As with any home renovation project, there are certain costs that pop up out of nowhere that most homeowners don’t expect. Once the contractor and other home remodeling professionals begin work, they could come across an issue or something that’s not up to code and needs to be addressed and fixed. Here are a few of the hidden costs of home additions:

The cost of permits: You will need a permit if you’re making an addition to your home. The permit costs depend on the estimated cost of the renovation project as a whole. You may also need permits for electrical and plumbing work. Don’t forget the actual application fee as well. Often times, permits can end up costing you a few hundred before the project has even begun.

Remodeling contract: Be sure that the contract is fixed-cost when you go to sign it. This will prevent you from spending additional money if unforeseen circumstances come up during the addition project. This will make it so that you’re only responsible for the cost as outlined in the contract and you won’t end up paying for things like additional material costs or mold.

Landscaping: If you build onto the ground level square footage of your home, you’ll also need to fix the landscaping that’s been altered. Depending on what you want to do with it, this could be a smaller or a larger cost, but it does add to the total project.

Home insurance and property taxes: If you increase the size of your home, your taxes and home insurance will increase as well. You will need to consider that you’re monthly and annual costs for your home will be higher after you make an addition to your home.

Additional finance charges: If you’re using a remodeling contract to pay for the home addition, you’ll need to consider all of the associated costs that go with that. This includes interest, inspections, appraisals, processing fees, and more.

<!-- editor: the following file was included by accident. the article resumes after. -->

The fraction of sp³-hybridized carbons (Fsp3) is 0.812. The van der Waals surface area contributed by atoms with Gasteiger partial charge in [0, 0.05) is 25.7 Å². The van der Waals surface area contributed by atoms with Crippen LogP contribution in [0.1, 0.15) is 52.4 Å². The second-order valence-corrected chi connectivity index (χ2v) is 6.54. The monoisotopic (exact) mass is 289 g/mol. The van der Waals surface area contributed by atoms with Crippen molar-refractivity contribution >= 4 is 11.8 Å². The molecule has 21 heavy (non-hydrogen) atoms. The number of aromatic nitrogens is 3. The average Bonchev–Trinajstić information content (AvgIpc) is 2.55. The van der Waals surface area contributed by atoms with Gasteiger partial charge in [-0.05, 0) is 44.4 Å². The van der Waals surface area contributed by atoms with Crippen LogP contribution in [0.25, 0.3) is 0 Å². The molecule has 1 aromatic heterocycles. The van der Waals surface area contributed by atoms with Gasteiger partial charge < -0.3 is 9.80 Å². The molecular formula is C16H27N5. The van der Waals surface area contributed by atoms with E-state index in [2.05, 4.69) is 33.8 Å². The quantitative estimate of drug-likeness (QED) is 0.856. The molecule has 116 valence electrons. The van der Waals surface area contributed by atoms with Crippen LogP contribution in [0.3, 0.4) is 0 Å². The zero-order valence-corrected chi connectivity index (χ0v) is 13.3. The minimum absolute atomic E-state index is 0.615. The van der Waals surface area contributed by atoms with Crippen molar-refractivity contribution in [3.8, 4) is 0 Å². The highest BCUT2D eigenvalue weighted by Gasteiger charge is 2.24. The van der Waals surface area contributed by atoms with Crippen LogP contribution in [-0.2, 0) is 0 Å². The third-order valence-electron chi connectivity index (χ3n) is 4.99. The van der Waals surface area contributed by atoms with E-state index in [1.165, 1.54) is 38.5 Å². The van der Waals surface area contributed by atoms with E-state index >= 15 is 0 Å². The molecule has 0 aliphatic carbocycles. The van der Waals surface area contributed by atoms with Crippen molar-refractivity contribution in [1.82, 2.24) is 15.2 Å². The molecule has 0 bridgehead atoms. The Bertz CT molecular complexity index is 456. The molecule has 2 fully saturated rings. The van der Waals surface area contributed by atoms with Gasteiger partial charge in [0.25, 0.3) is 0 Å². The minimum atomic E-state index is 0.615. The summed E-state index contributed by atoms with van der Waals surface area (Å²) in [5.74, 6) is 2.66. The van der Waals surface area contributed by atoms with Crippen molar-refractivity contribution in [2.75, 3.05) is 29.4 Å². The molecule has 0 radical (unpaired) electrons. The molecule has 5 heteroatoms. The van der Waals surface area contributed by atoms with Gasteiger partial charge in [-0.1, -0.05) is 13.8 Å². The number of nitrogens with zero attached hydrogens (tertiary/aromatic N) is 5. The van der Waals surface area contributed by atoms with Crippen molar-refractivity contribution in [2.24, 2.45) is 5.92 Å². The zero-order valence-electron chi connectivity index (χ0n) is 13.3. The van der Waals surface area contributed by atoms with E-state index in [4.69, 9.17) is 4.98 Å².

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Ways to lower your costs

If you plan accordingly, you can indeed lower your overall costs and meet a lower budget when it comes to an addition to your home. Consider doing some of the work yourself, changing your original thoughts for the renovation, or considering alternative financing options that don’t include a loan. Here’s a list of options that keep your costs lower when it comes to these types of renovations:

  • You can add a detached option as opposed to an attached build on or build up
  • Work more closely with your contractor
  • Get a no-interest loan from a family member
  • Purchase materials on your own
  • Apply for the permits on your own
  • Refinish your basement instead of getting an addition
  • Add cabinets if you’re just in need of storage

All of these are great options if renovating your home doesn’t make sense for your current budget and your reasoning for doing the addition in the first place. If you’re just looking for more storage space or you have a greatly sized basement, you can use these to your advantage and save tons of money by simply utilizing those options.